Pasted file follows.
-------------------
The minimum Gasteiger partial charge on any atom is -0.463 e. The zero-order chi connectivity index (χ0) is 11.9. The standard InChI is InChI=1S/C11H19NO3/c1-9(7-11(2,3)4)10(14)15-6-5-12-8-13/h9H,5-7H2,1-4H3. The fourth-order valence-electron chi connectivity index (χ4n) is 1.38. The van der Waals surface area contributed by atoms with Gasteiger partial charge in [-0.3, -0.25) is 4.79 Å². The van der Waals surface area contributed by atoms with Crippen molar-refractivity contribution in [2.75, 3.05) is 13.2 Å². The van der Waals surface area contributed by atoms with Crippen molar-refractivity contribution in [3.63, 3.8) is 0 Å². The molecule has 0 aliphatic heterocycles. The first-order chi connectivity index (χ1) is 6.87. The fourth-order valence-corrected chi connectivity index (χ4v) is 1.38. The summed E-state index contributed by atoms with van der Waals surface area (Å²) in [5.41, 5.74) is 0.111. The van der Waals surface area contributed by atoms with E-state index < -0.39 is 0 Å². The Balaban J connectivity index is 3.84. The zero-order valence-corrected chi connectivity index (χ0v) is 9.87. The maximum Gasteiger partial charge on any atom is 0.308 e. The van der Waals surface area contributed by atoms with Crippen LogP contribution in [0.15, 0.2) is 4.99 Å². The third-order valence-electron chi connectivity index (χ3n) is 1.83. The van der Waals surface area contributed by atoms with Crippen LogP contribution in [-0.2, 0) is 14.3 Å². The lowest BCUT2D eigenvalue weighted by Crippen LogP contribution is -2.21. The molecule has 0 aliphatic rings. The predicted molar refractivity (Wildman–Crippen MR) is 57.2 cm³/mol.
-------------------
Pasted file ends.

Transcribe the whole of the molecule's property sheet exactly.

The minimum Gasteiger partial charge on any atom is -0.463 e. The zero-order chi connectivity index (χ0) is 11.9. The standard InChI is InChI=1S/C11H19NO3/c1-9(7-11(2,3)4)10(14)15-6-5-12-8-13/h9H,5-7H2,1-4H3. The fourth-order valence-electron chi connectivity index (χ4n) is 1.38. The van der Waals surface area contributed by atoms with Gasteiger partial charge in [-0.3, -0.25) is 4.79 Å². The van der Waals surface area contributed by atoms with Crippen molar-refractivity contribution in [2.75, 3.05) is 13.2 Å². The van der Waals surface area contributed by atoms with Crippen molar-refractivity contribution in [3.63, 3.8) is 0 Å². The molecule has 0 aliphatic heterocycles. The first-order chi connectivity index (χ1) is 6.87. The fourth-order valence-corrected chi connectivity index (χ4v) is 1.38. The summed E-state index contributed by atoms with van der Waals surface area (Å²) in [5.41, 5.74) is 0.111. The van der Waals surface area contributed by atoms with E-state index < -0.39 is 0 Å². The Balaban J connectivity index is 3.84. The zero-order valence-corrected chi connectivity index (χ0v) is 9.87. The maximum Gasteiger partial charge on any atom is 0.308 e. The van der Waals surface area contributed by atoms with Crippen LogP contribution in [0.15, 0.2) is 4.99 Å². The third-order valence-electron chi connectivity index (χ3n) is 1.83. The van der Waals surface area contributed by atoms with Crippen LogP contribution in [-0.2, 0) is 14.3 Å². The lowest BCUT2D eigenvalue weighted by Crippen LogP contribution is -2.21. The molecule has 0 aliphatic rings. The predicted molar refractivity (Wildman–Crippen MR) is 57.2 cm³/mol.